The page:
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ss nucleus - spring 1997,  Ethical Dilemmas in Paediatrics

Ethical Dilemmas in Paediatrics

Treatment decisions about babies and children are among the most agonising a doctor can face, especially when resources are limited. A distressed medical student told me recently how she had seen a tiny, gasping new-born baby. The mother was so ill that she had been advised to have an abortion, but it was clear that a mistake had been made in her dates. The student described the horror in the room, and the anger of the paediatrician who was there but unable to help.

This happened in a major obstetric hospital in England. I have visited another leading city hospital in Africa where the pressure on the only neonatal unit was such that no baby under 1,000gm was offered ventilation. Illegitimate preterm infants (mostly born to teenagers) would not be admitted to that unit unless the mother had attended ante-natal clinic or was willing to breastfeed. The high cost of technological care enforced such selectivity.

These illustrations highlight for us the two major areas of dilemma encountered in paediatric practice worldwide, namely:

  • dilemmas of life and death and
  • dilemmas of conflicting interests

The final resolution of dilemmas about life and death will be affected by the significance given to human life. Solving dilemmas when interests conflict will depend on how we gauge and rank priorities.

How can we make up our minds?

Non-Christians decide ethical dilemmas by trying to work out what it is most reasonable to do. One currently popular way is to take four principles: autonomy (individual freedom to choose), beneficence (being kind), non-maleficence (doing no harm) and justice, and to try and strike a balance between them.

In matters of life and death, ranging from abortion to euthanasia, the patient's autonomy has come to be given weight enough almost to constitute a right. When two sets of rights conflict, though, the dilemma still is how to exercise justice.

Children are said not to have autonomy until they have become self-reflective, which takes years. Until then, their guardians have the legal right to choose for them. Yet even very small children can be heard protesting over this with cries of, 'It's not fair' (ie 'It's unjust'). Not many children realise that a lumbar puncture is beneficent, not maleficent! Use of the four principles in problem-solving can still leave indecision.

There are, of course, laws which, for the most part, still protect extra-uterine life. British law also includes 'the neighbour principle',which aims to promote reasonable behaviour between neigbours. Yet it was a high court judge who said,'If I were a Down's baby I wouldn't want to live'. He seemed to think that this was a neighbourly remark! We must learn not to judge by appearances if disabled babies are not to be made disposable objects.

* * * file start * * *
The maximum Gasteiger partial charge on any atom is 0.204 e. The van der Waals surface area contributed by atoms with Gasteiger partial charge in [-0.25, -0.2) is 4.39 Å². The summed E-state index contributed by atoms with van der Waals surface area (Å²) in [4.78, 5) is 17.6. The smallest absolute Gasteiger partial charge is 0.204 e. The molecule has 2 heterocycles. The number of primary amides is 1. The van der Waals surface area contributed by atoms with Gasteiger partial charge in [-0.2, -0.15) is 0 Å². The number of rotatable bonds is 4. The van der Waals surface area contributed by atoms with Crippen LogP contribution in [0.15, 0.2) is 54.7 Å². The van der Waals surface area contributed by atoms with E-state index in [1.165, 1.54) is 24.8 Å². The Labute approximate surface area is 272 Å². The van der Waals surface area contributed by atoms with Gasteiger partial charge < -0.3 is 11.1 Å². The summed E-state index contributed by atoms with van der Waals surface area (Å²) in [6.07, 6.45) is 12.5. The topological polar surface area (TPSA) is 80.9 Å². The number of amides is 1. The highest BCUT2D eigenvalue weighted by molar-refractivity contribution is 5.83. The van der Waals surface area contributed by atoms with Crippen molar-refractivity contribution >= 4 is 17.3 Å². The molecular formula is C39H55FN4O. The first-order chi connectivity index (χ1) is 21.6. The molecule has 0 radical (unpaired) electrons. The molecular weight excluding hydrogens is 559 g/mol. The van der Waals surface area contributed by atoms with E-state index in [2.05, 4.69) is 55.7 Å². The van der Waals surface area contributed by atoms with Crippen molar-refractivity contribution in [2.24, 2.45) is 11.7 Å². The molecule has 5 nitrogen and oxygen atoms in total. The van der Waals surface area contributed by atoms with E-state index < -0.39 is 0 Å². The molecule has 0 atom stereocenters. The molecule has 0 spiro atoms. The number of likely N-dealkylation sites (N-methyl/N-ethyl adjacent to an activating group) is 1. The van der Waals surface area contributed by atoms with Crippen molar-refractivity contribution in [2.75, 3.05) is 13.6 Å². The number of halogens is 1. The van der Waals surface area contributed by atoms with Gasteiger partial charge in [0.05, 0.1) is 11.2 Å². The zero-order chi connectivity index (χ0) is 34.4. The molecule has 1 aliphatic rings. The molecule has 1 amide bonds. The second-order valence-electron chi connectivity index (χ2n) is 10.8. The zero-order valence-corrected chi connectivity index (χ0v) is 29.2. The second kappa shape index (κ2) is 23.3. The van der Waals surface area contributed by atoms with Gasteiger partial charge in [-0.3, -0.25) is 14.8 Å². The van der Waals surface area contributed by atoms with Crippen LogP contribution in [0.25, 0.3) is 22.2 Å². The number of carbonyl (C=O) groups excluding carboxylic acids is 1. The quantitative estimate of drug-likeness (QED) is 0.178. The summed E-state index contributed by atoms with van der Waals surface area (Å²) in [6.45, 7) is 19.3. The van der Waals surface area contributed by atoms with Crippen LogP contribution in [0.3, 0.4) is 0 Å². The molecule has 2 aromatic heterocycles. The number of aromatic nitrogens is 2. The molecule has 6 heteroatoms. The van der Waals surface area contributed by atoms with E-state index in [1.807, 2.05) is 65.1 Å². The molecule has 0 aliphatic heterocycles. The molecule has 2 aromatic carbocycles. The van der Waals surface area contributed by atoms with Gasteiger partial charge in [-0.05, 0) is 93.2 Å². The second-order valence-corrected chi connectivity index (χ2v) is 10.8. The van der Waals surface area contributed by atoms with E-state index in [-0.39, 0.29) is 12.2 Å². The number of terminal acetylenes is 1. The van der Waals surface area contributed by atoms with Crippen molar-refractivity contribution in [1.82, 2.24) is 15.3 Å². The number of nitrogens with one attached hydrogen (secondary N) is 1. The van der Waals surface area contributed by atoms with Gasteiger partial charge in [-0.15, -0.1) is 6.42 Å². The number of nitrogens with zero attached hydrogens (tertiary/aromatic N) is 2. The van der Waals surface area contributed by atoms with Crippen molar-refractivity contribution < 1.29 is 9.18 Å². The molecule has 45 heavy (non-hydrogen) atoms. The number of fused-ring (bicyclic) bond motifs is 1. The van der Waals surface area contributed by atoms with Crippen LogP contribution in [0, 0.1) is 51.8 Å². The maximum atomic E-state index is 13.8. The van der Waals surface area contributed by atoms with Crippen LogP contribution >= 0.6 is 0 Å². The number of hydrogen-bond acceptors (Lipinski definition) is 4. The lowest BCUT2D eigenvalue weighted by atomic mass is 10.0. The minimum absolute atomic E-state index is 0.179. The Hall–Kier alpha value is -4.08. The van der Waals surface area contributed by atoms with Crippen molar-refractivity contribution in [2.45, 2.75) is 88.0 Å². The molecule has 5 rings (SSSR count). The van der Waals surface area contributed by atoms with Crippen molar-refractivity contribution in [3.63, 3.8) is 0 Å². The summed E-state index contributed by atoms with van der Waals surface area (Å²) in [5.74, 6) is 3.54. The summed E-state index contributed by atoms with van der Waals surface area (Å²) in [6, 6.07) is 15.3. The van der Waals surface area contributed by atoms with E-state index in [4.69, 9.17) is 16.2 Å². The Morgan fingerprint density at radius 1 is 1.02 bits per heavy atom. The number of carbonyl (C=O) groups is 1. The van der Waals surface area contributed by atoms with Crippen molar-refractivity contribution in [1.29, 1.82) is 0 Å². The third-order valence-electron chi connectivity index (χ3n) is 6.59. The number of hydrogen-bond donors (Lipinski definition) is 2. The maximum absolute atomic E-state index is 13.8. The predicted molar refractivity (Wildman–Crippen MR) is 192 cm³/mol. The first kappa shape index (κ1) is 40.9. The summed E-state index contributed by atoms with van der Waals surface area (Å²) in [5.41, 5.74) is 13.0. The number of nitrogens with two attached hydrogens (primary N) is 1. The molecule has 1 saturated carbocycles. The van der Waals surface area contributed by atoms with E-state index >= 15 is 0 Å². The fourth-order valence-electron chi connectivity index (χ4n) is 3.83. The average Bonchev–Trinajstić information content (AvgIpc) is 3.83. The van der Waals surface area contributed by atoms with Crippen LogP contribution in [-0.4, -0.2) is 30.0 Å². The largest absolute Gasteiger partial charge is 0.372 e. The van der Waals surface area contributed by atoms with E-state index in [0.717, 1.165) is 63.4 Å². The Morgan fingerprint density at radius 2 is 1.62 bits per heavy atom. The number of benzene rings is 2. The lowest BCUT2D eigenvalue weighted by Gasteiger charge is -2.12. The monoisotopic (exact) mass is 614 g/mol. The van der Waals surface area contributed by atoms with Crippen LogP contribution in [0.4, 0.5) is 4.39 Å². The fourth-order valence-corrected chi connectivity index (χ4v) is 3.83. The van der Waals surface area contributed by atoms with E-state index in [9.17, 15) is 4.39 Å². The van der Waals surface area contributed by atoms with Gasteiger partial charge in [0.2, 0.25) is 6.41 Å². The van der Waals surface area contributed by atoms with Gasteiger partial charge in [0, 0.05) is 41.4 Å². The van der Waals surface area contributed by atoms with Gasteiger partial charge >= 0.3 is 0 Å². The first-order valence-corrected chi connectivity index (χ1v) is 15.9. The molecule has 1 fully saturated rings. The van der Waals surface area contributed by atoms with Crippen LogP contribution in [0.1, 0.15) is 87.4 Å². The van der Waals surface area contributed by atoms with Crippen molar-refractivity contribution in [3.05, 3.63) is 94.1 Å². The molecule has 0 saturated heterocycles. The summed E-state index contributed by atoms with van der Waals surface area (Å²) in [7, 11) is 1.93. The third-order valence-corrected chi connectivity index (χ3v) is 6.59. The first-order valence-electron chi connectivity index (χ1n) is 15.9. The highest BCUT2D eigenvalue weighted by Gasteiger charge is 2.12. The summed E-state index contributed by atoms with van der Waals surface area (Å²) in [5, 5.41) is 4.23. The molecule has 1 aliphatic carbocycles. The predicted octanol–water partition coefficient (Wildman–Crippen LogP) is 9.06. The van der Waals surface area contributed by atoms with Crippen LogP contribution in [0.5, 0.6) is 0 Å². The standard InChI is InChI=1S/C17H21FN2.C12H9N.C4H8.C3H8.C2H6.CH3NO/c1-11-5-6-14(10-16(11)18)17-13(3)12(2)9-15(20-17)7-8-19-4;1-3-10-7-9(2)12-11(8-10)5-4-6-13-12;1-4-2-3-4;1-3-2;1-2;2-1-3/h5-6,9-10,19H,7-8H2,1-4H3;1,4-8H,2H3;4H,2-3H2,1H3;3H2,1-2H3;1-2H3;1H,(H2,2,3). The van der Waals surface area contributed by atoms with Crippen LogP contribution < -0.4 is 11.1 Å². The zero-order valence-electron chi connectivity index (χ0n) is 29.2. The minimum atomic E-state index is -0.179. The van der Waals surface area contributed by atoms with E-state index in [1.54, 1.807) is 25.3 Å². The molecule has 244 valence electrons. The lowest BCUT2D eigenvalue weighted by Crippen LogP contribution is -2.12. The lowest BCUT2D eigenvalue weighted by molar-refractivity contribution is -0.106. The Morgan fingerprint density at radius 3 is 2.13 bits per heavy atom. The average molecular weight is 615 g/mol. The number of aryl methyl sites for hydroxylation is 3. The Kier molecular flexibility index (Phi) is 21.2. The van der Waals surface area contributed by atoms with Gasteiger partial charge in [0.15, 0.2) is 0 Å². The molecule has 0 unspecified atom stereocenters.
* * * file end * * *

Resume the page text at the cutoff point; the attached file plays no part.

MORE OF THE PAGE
Why is human life so special?

The Christian answer to this is that all life is God's creation (Gn 1:20-25) but that human lives are uniquely made in his image (Gn 1:27). We will therefore be honouring him by honouring his image in any human being.

Theologians have always speculated about what it means 'to be made in the image of God', but one possibility always comes home to me when I see proud parents and their new baby getting to know each other. In all creation, only the human mother and her baby can be face to face as the child feeds. In turn, a healthy full-term infant chooses to gaze at a face in preference to any other pattern, seeking eye-contact and even smiling with pleasure within hours of birth. It seems that God, as a dynamic trinity himself, has uniquely designed human parents and child to be another threesome, so reflecting his own image in each of them. Without loving intervention, babies sometimes die of broken hearts and I have seen this happening in Eastern European orphanages.

God has designed us not only for each other but for a thriving relationship with himself. Without this, we will wither away and die spiritually. Infants are at the mercy of others, but God has made us free to choose whether or not we turn to him; to learn to love him and also to live in harmony with each other. He warns us, though, that not to do so will have a fatal outcome (Dt 30:15-20).

The Christian message is that God took pity on the deadly consequences of our autonomy for 'each of us has turned to his own way' (Is 53:6). God's entry into our world as the Lord Jesus showed in the flesh what 'the image of God' is really like (Jn 14:9). He made the costliest of interventions on our behalf by suffering the death that we deserved. This made it possible for us to come back to life through a restored relationship with God (Rom 5:8-11). His resurrection was proof that his sacrifice was acceptable and a sign of the transforming power of his Spirit.

The intention is that, restored as God's children, we are to grow up to be like Jesus, sharing his sufferings as well as his glory (Rom 8:9-17,29), and finding that his Spirit helps us to walk in his ways (Gal 5:16-25).

Christians in medicine will have this backdrop in mind as they contemplate the destiny of human lives. To guide us, both in thought and in life-style, the Lord Jesus himself gave us two major precepts to live by:

'Love the Lord your God with all your heart and with all your soul and with all your mind.' This is the first and greatest commandment. And the second is like it: 'Love your neighbour as yourself.' (Mt 22:37,38). It is the blending of these two commandments in particular circumstances which lies at the heart of our dilemmas.

Dilemmas of life and death